Chew Chor Meng On Battling Kennedy's Disease And Suicidal Thoughts
"I thought, 'Forget it. Why live so miserably?'"
He once had it all — fame, money, success — but when it all came crashing down, including his health, Chew Chor Meng once thought of ending his life.
In the latest episode of the meWATCH talkshow Hear U Out, the 51-year-old actor told local host Quan Yi Fong that it was a dark time for him after he received his diagnosis in 2008.
Back then, the actor was told that he has Kennedy’s disease — a rare inherited neuromuscular disorder that causes progressive weakening and wasting of the muscles, particularly the arms and legs.
Symptoms of Kennedy’s Disease
- Tremor of the outstretched hands
- Muscle cramps with exertion
- Fasciculations (fleeting muscle twitches visible under the skin)
- Limb weakness which usually begins in the pelvic or shoulder regions
- Weakness of the facial and tongue muscles may occur later in the course of the disease and often leads to dysphagia (difficulty in swallowing)
- Dysarthria (slurring of speech)
- Recurrent aspiration pneumonia
Some individuals develop gynecomastia or the excessive enlargement of male breasts, and low sperm count or infertility.
The National Institutes of Health (NIH) said the disease is an x-linked recessive disease, which means the patient’s mother carries the defective gene on one of her X chromosomes. Daughters of Kennedy’s disease patients are also carriers and have a 1 in 2 chance of having a son affected with the disease.
He said: “I was struggling and couldn’t come to terms with it, and I thought, ‘Forget it. Why live so miserably?’ Other ups and downs in life are easier to deal with and I wondered why my life was such a prank.
“I didn’t have a good environment growing up, then life got a bit better and I had fame, money and whatnot; but then my fame declined and when that happened, there were issues with my health.
“I didn’t know what lay ahead. I didn’t know how to face people and deal with the weird looks they gave me. I also didn’t know how long more I could live. There were times when I felt vulnerable. So when I felt vulnerable and couldn’t let myself off, negative thoughts started flooding my mind.”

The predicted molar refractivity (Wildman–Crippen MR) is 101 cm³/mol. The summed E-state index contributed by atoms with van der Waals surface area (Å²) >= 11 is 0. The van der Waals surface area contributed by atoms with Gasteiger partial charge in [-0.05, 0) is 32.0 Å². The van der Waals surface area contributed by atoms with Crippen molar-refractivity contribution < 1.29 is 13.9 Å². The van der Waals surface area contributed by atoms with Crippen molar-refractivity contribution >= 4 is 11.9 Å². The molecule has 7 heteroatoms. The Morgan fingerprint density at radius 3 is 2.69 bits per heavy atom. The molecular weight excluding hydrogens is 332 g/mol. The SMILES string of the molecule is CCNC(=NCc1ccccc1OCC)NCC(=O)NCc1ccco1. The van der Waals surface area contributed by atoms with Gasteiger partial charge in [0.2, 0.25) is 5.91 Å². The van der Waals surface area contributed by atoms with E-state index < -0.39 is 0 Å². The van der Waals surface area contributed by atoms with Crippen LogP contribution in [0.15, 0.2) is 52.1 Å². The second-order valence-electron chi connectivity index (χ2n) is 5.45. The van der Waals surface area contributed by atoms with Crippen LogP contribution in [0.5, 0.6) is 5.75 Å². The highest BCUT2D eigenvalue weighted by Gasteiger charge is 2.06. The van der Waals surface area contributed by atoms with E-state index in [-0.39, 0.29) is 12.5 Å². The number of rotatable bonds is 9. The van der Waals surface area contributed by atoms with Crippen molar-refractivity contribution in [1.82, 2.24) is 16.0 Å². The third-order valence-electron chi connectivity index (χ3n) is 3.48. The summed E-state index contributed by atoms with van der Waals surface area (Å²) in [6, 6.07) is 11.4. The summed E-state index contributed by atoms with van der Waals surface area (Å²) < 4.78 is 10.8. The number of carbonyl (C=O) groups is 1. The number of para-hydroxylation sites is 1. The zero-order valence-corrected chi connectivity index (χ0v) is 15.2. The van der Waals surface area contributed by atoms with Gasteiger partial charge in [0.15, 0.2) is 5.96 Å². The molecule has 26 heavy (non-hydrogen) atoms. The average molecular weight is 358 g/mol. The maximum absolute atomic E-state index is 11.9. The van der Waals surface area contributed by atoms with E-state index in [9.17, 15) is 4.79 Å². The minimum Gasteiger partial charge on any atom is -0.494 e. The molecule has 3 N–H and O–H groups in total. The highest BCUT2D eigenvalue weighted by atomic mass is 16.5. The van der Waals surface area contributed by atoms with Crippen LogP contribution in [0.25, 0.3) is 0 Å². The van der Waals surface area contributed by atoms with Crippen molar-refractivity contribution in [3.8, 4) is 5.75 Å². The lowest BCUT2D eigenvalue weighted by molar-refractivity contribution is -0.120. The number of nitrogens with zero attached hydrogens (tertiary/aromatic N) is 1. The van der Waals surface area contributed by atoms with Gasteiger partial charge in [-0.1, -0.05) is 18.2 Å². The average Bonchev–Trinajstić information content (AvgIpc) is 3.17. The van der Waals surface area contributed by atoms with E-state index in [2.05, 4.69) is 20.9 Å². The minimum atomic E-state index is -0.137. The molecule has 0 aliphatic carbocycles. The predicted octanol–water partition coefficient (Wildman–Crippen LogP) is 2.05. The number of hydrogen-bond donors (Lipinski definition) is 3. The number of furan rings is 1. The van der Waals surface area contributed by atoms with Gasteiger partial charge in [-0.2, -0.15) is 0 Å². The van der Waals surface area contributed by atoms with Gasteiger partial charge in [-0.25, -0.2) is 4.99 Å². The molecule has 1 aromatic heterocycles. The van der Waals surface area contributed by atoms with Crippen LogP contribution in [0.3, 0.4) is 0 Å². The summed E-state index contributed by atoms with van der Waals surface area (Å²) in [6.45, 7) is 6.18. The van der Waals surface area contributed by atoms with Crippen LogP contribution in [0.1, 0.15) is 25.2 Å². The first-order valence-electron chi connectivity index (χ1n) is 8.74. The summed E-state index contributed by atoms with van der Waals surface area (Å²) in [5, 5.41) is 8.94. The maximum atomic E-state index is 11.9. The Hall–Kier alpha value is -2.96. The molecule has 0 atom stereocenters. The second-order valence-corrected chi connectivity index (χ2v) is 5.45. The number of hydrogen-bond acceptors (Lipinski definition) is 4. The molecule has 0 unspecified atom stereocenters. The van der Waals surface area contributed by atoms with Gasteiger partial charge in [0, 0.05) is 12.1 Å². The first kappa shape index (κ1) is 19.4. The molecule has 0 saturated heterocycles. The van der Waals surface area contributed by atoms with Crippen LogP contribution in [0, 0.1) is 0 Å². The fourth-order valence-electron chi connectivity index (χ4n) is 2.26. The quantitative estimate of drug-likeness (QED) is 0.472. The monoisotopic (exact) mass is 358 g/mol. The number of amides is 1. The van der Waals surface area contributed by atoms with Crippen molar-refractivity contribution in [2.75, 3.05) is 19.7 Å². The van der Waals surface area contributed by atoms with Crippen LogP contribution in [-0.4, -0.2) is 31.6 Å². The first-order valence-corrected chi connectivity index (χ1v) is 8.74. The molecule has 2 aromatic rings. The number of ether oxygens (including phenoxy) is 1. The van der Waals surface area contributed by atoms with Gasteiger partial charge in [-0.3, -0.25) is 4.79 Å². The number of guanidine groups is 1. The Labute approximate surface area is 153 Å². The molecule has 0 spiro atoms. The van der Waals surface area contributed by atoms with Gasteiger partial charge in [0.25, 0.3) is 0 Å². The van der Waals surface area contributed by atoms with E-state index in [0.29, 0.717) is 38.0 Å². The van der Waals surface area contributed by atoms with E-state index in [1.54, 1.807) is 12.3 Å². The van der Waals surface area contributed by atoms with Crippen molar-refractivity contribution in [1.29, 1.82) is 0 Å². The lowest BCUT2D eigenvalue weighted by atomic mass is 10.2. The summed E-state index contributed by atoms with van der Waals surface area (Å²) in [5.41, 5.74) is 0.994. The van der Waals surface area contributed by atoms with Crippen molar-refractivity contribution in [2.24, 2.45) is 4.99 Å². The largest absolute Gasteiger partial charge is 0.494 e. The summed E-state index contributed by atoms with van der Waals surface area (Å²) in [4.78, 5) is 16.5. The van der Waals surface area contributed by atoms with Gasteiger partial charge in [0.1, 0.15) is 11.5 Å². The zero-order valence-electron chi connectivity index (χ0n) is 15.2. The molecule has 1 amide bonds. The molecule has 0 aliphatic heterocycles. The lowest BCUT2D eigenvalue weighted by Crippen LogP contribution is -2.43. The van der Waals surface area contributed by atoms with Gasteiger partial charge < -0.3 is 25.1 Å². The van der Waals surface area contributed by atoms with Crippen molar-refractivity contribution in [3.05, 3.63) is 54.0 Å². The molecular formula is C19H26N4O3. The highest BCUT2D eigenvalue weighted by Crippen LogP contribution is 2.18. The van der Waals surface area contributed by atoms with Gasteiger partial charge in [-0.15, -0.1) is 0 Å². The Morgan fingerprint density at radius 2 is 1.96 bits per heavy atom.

Chor Meng was only given 18 months to live at that time, terrible news for a man who has two daughters who were still very young then.
However, it’s been 12 years since he was diagnosed and he’s become a more positive person. He told Yi Fong that the reason he was able to pull through was because of his faith, and the support and concern from his family and friends.
“For example, when I was shooting (the Chinese drama) 118, [Pan] Lingling and I supported each other. I said, ‘Lingling, you’re a cancer survivor right? I’m now walking a similar path so let’s keep fighting this together. This journey really isn’t easy,” he said.
Emotionally, it also took a toll on him as he tearily admitted that he had no choice but to move forward, not knowing what will happen in life. He also said he’s “not a strong person” but he’s “more persistent” compared to the average person.
In the past, when Chor Meng faced difficulties pertaining to his illness, such as mobility problems, he would not dare to ask for help. But now, he’s learnt to look past his ego and seek help from people.
He recounted an incident when he was at Tanglin Halt and he needed to ask a female passer-by for help to climb a flight of stairs.
Chor Meng said: “I said I was ill and can’t go up the stairs and asked if she could help me. She said okay. I was proud of myself because I was able to let go of my ego and ask for help. I wouldn’t have dared to do so in the past.”
He added: “You sometimes find that there’s a story behind every smile. Each of them has their own unbearable side. We need to learn how to deal with it. I told myself, ‘It’s okay. There are others who are worse off and having a tougher time. I must overcome this obstacle.’ I’ll occasionally feel lousy but I’ll try to recover quickly.”
|Samaritans of Singapore: 1800-221-4444|
|Singapore Association for Mental Health: 1800-283-7019|
|Care Corner Counselling Centre (Mandarin): 1800-353-5800|
|Institute of Mental Health’s Mental Health Helpline: 6389-2222|
|Silver Ribbon: 6386-1928|
|Shan You Counselling Centre (Mandarin): 6741-0078|
|Fei Yue’s Online Counselling Service: www.eC2.sg|
|Tinkle Friend (for primary school children): 1800-2744-788|
This article was first published in AsiaOne and was edited and republished on theAsianparent with permission.